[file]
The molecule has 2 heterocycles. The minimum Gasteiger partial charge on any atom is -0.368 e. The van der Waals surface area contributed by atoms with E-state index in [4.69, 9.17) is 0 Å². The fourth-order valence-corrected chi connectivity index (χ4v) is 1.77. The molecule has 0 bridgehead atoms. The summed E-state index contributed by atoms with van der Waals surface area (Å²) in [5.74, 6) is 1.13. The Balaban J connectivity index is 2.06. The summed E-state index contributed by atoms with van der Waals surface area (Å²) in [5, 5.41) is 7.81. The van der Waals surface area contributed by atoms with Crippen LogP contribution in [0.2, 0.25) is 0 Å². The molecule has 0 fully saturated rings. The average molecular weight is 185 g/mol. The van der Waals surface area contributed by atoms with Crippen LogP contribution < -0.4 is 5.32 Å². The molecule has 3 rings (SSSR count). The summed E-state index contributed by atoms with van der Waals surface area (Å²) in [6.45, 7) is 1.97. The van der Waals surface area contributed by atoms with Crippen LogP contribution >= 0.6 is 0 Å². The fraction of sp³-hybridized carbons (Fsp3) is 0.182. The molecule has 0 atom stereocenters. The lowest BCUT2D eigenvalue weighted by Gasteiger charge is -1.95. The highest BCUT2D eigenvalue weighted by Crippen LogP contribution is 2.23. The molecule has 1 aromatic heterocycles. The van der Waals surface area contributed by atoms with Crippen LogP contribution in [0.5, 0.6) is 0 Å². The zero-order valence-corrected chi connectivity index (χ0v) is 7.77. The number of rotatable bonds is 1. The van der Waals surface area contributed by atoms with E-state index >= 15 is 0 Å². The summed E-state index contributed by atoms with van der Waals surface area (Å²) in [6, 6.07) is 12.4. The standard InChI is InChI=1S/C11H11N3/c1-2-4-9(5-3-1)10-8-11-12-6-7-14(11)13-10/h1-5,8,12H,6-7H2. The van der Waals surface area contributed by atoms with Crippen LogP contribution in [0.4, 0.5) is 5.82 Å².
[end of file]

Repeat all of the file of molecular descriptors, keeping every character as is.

The molecule has 2 heterocycles. The minimum Gasteiger partial charge on any atom is -0.368 e. The van der Waals surface area contributed by atoms with E-state index in [4.69, 9.17) is 0 Å². The fourth-order valence-corrected chi connectivity index (χ4v) is 1.77. The molecule has 0 bridgehead atoms. The summed E-state index contributed by atoms with van der Waals surface area (Å²) in [5.74, 6) is 1.13. The Balaban J connectivity index is 2.06. The summed E-state index contributed by atoms with van der Waals surface area (Å²) in [5, 5.41) is 7.81. The van der Waals surface area contributed by atoms with Crippen LogP contribution in [0.2, 0.25) is 0 Å². The molecule has 0 fully saturated rings. The average molecular weight is 185 g/mol. The van der Waals surface area contributed by atoms with Crippen LogP contribution < -0.4 is 5.32 Å². The molecule has 3 rings (SSSR count). The summed E-state index contributed by atoms with van der Waals surface area (Å²) in [6.45, 7) is 1.97. The van der Waals surface area contributed by atoms with Crippen LogP contribution >= 0.6 is 0 Å². The fraction of sp³-hybridized carbons (Fsp3) is 0.182. The molecule has 0 atom stereocenters. The lowest BCUT2D eigenvalue weighted by Gasteiger charge is -1.95. The highest BCUT2D eigenvalue weighted by Crippen LogP contribution is 2.23. The molecule has 1 aromatic heterocycles. The van der Waals surface area contributed by atoms with Crippen LogP contribution in [0.5, 0.6) is 0 Å². The zero-order valence-corrected chi connectivity index (χ0v) is 7.77. The number of rotatable bonds is 1. The van der Waals surface area contributed by atoms with E-state index >= 15 is 0 Å². The summed E-state index contributed by atoms with van der Waals surface area (Å²) in [6, 6.07) is 12.4. The standard InChI is InChI=1S/C11H11N3/c1-2-4-9(5-3-1)10-8-11-12-6-7-14(11)13-10/h1-5,8,12H,6-7H2. The van der Waals surface area contributed by atoms with Crippen LogP contribution in [0.4, 0.5) is 5.82 Å².